Well I must go and tell you about the next day�s fight. We marched till non, halting at a pretty good place, where we stopped to give them a taste of Yankee blood. they came up in awful force against our little squad. We fought till almost dark. Reinforcements did not reach us by two hours as soon as they should have done; and the secesh had fresh troops to put in every hour. But we had none and had to stick to it till we were done out and overpowered by the enemy. they had the woods and we had the open field. They drove us back and here came very near being panic among our teams and troops. Had it not been for the Irish Brigade coming up just there would have been an awful slaughter. But they gave three cheers for the Union and went in on a charge, and drove back at the point of bayonet. We lost our brave General Reynolds here, who was wounded and taken prisoner. He was a brave and good officer.

Our loss was heavy, there�s was much heavier. The four of us of Company K were all safe; we came out to fight without a scratch. We all fell back two miles that night and rested the next day. Here, old Simmons, Colonel of the Fifth Regiment, took command as Brigadier General. When night came we got orders to march. the little squad of Bucktails were called up in line to take the lead. We marched to daylight, the road being so shut up with teams and wagons we could hardly get along. We got breakfast, when we marched till noon; than stopped till night, when we went on picket duty and remained all night. Then we went to a field and layed there till about 11 o�clock when the enemy appeared and we had to get our little squad ready for action.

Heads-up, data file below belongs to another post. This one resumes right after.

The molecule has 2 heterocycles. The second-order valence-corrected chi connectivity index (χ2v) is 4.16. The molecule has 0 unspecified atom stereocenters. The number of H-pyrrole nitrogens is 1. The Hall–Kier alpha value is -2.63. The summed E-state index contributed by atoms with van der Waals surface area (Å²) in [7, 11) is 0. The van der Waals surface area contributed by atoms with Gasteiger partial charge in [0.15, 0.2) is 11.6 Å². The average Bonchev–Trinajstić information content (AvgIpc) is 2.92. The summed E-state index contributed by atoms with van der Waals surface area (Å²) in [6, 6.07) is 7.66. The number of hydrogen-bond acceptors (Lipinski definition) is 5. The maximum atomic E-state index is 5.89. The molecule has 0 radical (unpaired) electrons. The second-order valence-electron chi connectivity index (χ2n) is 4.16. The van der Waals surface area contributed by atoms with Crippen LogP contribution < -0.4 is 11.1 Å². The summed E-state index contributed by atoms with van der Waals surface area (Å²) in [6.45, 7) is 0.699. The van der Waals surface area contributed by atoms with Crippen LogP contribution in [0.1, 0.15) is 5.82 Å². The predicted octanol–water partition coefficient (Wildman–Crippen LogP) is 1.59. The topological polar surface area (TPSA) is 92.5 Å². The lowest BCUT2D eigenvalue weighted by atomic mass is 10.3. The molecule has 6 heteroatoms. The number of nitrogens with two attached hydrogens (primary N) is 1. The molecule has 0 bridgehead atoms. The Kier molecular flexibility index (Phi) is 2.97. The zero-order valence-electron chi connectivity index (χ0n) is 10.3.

Our Cannon soon commenced playing on them. One rebel regiment came up, when our Fifth was ordered to charge, which they did, and took nearly one regiment prisoners. We were then ordered to go over and assist, which we did. We thought the secesh were all gone, and were lying down on a small hill when a brigade of the enemy came up out of the woods unexpectedly and poured in volley after volley until we were ordered to retreat back to the woods, and we had to get up right among the bullets. The air was blue with them. I saw 20 of our boys fall there less than a minute.

I stopped behind the first tree I came to and thought I would fight a little on my own hook. I fired 18 rounds at them when they were not more than 150 yards from me. I made some of them bite the dust. Two of them started to take me prisoner. I did not see them until they came up, when I shot one of them. The other ordered me to give up and throw down my gun, but I put a cartridge down it when he drew up to shoot. I told him not to shoot, I would give up; and as he was coming up I put a cap on my gun and still held at the hip; when I let the rammer fall to the ground he was no more than five steps from me. I did not sight the gun, but pulled the trigger. He jumped about two feet high and hollowed �My God I�m shot and fell to the ground dead. I then saw them coming up over the hill and had to skedaddle. It was getting dark and I felt the field. Cortez Bloom was wounded in the foot so there was but three of us left.

It is very lonesome, and I was home. I am cook at the hospital. I like it. We have plenty to eat. Nothing more at present. I don�t know whether you can read this letter, for I am tired and it is written in a hurry. Tell sister Margery that I will write to her soon. I wrote to you to send me some postage stamps. Did you get the letter? Direct where you did. Good-bye. From Your son.

Enos Bloom

Thanks Ed Morgan for this letter







U. S. C. T.